If you put a drop of water on a surface and then tilt the surface slightly, the drop will deform a bit, but not slide. With a steeper tilt, it will slide. This is the kind of thing that scientists find fascinating.
The way things slide is very important at the nanoscale, where even small frictional forces can be important in the workings of machinery. Recently, I read an article on how liquid droplets slide on surfaces. The researchers did a rather cool experiment, made some interesting observations, and... (edited: the news writeup did not exactly follow their paper.)
To test how a droplet slides under a variety of sideways and downwards forces, they put the droplet in a centrifuge. To watch it, they added a wireless camera to the centrifuge rotor. Simple, clever, elegant.
They found that as the downward force increased, it took more sideways force to make the drop slide. This is (at least superficially) similar to the way solid objects slide. But they also found that, if the drop is hanging upside down from the surface, it also takes more sideways force to make it slide.
The researcher speculates that hanging upside down helps the droplet molecules align relative to the surface. But I started to think: There is nothing magical about the force of gravity - no reason why a downward force of 1 G should provide minimum sliding force for the liquid droplet. But that's what the experiment seems to imply. (Visualize a curve of gravity force vs. sliding force. Does it make sense for the curve to be a U shape? Maybe. Does it make sense for the bottom of the U to be right at 1 G? No.) (Edited: The paper contains a figure that clearly shows a minimum at 0 G.)
Keep in mind that the droplet is first deposited on the surface, then centrifuged to make it move. This means that the downward force (apparent gravity) changes between the time the drop is deposited and the time that it slides. (I strongly suspect that, for the upside-down experiment, they deposited the drop on the surface first and then flipped the surface over.)
As the force changes, the droplet will deform. This deformation may either increase or decrease the force required to make the droplet slide. (Or leave it unchanged, but that seems unlikely; non-zero values are easy to change.)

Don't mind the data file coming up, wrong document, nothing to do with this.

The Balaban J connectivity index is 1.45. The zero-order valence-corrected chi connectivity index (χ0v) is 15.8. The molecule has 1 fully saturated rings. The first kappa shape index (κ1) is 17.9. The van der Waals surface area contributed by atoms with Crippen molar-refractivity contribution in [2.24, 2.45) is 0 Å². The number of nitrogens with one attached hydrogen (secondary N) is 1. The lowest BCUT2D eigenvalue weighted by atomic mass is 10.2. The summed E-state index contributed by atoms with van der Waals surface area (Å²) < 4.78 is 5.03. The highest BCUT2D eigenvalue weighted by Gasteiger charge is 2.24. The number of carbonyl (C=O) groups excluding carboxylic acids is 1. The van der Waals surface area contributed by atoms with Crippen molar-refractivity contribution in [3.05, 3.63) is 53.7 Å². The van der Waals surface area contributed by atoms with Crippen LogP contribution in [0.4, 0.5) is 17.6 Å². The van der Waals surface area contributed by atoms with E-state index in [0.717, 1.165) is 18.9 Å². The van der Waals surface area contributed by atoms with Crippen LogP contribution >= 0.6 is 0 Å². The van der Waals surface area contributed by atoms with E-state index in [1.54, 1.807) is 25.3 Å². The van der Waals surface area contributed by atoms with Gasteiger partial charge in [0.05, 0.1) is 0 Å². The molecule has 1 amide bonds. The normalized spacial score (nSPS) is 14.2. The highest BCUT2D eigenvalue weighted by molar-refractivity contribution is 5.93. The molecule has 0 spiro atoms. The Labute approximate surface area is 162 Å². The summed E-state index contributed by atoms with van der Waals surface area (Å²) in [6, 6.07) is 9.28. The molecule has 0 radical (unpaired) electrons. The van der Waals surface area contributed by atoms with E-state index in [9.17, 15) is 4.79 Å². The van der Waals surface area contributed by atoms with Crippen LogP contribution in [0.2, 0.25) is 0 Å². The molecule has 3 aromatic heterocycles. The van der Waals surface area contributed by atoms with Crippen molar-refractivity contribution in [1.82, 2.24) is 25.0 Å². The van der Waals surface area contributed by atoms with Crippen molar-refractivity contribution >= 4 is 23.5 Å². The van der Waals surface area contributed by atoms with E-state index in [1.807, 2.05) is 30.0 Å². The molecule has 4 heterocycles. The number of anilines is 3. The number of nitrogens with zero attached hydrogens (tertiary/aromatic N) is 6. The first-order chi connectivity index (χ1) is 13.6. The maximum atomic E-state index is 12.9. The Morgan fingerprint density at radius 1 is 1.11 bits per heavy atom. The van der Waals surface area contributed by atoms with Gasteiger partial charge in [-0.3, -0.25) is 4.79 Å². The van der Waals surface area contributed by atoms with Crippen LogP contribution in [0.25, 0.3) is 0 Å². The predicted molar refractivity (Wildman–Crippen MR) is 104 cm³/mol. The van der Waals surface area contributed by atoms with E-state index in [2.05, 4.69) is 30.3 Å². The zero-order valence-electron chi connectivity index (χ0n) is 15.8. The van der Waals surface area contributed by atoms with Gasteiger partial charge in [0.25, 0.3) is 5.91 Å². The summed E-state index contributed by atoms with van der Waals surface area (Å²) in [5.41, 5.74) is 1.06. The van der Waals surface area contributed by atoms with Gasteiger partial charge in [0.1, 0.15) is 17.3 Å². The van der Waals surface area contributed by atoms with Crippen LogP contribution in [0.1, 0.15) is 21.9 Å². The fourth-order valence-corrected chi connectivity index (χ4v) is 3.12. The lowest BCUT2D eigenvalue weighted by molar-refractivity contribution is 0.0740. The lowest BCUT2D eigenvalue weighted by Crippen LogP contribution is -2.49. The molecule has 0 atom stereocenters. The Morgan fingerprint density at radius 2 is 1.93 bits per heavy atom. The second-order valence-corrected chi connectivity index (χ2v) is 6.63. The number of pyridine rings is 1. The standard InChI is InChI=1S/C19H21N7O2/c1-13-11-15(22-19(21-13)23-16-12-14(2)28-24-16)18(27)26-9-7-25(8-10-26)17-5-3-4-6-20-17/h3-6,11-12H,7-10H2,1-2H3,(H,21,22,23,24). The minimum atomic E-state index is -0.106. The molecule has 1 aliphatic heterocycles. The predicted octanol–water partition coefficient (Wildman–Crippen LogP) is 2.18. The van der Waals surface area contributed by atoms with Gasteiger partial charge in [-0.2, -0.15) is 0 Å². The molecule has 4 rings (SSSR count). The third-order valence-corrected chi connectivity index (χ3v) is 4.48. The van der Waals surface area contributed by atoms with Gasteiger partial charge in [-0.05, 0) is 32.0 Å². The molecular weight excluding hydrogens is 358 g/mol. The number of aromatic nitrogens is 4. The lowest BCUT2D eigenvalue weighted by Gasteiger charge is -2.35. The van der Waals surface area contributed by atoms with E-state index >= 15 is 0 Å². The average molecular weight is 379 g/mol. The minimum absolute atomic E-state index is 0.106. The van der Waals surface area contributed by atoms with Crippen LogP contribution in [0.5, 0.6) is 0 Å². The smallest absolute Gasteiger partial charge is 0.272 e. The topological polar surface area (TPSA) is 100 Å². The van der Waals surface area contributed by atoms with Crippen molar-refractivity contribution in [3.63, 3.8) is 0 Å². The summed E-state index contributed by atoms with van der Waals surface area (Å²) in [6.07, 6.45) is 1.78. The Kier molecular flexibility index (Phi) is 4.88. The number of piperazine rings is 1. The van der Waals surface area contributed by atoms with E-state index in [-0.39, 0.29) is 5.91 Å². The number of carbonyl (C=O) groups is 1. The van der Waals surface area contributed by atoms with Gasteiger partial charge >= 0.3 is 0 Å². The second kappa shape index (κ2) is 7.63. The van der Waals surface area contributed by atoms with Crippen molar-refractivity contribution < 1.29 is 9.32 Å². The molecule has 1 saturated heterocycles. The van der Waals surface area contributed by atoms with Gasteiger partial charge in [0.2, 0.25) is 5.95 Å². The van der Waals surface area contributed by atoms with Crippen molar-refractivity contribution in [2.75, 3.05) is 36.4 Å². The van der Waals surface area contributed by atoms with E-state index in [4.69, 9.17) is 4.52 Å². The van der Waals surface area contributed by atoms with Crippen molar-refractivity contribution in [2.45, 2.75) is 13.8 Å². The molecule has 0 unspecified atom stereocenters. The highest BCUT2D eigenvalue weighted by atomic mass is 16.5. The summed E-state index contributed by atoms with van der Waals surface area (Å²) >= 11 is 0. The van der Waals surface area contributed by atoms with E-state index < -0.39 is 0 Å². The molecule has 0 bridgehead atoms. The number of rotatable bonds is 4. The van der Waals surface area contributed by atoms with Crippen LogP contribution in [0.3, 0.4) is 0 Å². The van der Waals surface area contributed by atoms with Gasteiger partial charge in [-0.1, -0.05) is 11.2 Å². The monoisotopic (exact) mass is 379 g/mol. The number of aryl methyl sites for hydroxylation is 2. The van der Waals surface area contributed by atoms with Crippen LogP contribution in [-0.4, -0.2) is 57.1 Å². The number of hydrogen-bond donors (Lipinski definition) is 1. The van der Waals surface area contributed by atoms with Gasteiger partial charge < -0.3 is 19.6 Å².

In general, liquid molecules find it very easy to move past each
other. One might expect a droplet on a surface to slide with zero
static friction. The fact that it doesn't implies that some of the
molecules are pinned to the surface somehow - which means that there is
strain in the system. (Molecules don't like to be pinned; it reduces
their entropy.) That strain is part of the mechanism that keeps the droplet from moving. If the strain were zero, the droplet would not stick in place. So shouldn't we expect that, if the droplet is deformed in place, the strain will be increased? And if the strain is increased, shouldn't we expect that the droplet will be more firmly held in place? (Of course, there's a limit to this, a point past which the droplet breaks free and slides.)
Here's another line of argument. If deforming the droplet decreases the force required to make it slide, then the droplet's initial configuration might be unstable; a sufficiently different configuration might require zero force to slide, so that if the droplet reached that different minimal-force configuration, it would then be able to adjust itself to further minimize the sliding force. So it seems likely that deforming the droplet in either direction will increase the sliding force.I don't know if I'm right about this, of course; I'm going to email the researchers and see what they think of these arguments, and I'll post follow-ups. But I wanted to post this "raw" to give my readers a look "behind the scenes" of how I think about nanoscale phenomena.
(Edited: The paper also shows that the sliding force increases if the droplet is allowed to sit for a while. It increases almost linearly for a while, then rather abruptly levels off. This appears to support the researcher's belief that molecular alignment is taking place which increases the sliding force and which is affected by drop orientation. On the other hand, there might be other explanations, such as trapped gas molecules between the drop and the surface that are absorbed into the drop over time.)